Cold Weather Injuries and Gear
Dress warmly and stay dry to avoid frostbite and hypothermia.
- Frostbite Signs and Treatment:
- Skin becomes pale, hard and numb.
- Fingers, hands, toes, feet, ears, and nose are usually affected.
If frostbite occurs:
- Move to a warm dry area and remove any clothing that fits tight and will limit blood flow.
- Do not rub skin because it can cause tissue damage, instead, slowly soak affected area in warm water. Pouring warm water on affected area, warming it up too fast will cause tissue damage, slowly soaking for 25-40 minutes is important.
- After area has become warm it may blister and be puffy. Wrap area to keep warm and seek medical attention. Do not expose area to cold again because it can cause more damage.
- Fatigue or drowsiness
- Uncontrolled shivering
- Cool blue skin
- Slurred speech
- Clumsy, and irritable
- Confused or irrational
Treatment if hypothermia occurs:
- Call for medical assistance.
- Move person to dry place and replace wet clothes with dry warm clothes and cover them with a blanket.
- Have the person drink warm, sweet drinks like sports drinks or sugar water. Do not give them caffeinated drinks like coffee, tea, or hot chocolate.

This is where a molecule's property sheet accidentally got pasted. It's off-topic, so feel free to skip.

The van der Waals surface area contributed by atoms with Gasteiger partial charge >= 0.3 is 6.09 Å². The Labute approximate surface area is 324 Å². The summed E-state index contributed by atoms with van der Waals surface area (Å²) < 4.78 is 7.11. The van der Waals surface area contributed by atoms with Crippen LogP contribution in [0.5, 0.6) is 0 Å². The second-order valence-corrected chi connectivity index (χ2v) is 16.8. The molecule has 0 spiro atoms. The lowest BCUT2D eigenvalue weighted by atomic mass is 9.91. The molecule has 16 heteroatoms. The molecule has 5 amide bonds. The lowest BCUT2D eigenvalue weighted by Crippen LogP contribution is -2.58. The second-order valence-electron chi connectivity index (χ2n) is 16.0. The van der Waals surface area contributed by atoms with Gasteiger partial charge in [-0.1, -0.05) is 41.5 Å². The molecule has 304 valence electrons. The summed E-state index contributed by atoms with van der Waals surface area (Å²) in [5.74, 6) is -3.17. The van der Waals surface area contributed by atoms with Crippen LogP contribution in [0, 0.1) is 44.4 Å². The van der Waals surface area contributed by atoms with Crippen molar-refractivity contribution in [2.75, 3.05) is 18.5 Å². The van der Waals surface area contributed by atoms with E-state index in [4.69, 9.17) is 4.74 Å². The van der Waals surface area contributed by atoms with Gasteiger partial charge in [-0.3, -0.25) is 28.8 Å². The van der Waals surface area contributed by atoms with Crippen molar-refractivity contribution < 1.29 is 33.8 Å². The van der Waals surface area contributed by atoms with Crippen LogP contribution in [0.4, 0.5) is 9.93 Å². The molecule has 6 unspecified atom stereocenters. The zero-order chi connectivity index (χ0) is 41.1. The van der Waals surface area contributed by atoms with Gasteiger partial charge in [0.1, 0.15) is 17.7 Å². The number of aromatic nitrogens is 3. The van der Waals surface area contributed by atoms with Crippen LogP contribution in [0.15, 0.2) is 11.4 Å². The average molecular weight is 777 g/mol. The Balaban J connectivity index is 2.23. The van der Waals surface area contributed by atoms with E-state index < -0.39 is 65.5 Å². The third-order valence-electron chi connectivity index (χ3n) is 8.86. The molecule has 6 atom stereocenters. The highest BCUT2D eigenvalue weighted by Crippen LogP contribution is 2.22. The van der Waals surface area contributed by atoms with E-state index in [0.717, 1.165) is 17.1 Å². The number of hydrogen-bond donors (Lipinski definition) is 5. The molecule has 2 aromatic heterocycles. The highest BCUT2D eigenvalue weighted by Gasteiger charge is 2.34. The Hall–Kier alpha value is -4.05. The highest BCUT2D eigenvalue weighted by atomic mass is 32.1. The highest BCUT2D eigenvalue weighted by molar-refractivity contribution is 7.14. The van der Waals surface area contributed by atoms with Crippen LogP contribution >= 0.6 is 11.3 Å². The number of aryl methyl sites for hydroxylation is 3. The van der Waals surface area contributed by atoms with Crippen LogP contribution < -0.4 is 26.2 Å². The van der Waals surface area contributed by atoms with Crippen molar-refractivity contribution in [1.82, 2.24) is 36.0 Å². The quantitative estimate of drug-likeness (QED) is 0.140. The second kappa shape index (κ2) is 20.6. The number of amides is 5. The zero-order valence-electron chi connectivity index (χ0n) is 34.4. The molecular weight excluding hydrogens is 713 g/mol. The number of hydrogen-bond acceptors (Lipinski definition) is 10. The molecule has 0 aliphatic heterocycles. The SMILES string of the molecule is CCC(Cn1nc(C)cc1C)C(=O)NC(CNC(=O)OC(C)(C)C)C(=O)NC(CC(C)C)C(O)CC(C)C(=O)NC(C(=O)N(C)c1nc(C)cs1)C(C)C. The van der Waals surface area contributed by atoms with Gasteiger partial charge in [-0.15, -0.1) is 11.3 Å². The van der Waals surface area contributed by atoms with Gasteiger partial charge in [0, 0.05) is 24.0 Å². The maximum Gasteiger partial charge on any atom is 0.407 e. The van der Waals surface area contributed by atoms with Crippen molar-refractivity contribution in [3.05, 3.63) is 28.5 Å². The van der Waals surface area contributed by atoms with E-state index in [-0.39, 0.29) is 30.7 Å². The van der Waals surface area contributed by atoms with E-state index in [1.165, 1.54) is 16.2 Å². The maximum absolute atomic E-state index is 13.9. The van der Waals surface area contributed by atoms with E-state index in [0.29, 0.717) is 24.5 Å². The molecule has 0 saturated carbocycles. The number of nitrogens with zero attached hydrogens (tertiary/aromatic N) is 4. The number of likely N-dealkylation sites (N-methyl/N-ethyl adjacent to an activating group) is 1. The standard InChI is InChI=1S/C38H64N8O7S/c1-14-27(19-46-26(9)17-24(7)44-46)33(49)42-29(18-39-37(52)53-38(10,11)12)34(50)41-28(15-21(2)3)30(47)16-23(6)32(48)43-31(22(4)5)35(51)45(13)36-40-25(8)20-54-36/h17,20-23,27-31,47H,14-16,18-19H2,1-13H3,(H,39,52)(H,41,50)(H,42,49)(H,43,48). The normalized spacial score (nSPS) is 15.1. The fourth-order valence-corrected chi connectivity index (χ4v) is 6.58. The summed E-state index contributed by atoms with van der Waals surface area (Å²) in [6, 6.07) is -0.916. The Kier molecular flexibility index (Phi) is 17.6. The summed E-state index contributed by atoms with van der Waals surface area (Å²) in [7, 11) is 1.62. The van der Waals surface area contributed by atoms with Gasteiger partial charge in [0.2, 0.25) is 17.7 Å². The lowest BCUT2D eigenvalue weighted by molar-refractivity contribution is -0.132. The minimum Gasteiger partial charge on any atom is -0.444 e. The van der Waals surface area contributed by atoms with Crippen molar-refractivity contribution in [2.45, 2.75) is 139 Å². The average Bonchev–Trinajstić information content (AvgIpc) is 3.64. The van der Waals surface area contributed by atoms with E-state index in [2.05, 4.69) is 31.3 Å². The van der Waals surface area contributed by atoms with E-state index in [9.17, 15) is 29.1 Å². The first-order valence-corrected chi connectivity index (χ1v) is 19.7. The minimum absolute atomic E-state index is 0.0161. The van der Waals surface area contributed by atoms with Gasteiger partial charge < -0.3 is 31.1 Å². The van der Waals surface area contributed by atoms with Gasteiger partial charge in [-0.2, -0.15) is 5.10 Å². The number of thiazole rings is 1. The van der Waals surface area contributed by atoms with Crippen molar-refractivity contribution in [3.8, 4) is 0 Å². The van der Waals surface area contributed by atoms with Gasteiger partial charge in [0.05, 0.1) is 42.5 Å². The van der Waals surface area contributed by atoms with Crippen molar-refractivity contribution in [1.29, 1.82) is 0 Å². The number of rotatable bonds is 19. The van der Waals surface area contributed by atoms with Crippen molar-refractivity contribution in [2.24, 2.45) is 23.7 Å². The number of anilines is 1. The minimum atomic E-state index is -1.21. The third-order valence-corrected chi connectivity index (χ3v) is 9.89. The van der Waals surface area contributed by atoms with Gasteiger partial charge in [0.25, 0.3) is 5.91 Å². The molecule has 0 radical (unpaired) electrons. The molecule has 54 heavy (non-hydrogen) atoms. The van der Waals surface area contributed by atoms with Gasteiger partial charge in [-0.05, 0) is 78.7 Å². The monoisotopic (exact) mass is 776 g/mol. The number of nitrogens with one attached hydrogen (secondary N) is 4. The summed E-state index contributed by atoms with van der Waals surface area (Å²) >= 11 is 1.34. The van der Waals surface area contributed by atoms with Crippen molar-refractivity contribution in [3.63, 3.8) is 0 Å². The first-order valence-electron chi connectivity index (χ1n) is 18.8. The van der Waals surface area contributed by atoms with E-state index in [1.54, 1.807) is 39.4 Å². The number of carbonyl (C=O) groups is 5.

- Try to get the person to move arms and legs to produce muscle heat. You can place warm water bottles or hot packs in their armpit, neck, groin, and head area if they are unable to move.
- Do not rub them or put them in a hot bath because it can stop their heart.
Be Prepared for Working during Winter Conditions
- Eat warm high calorie food, like pasta.
- Drink warm and sweet liquids, avoid caffeine.
- Don’t overdo it while working. Understand that your heart is already working harder to keep you warm.
- If you must travel, let someone know your destination and estimated time of arrival so that if you’re late they can notify authorities if you are late.
- Always have extra warm clothing appropriate for winter conditions.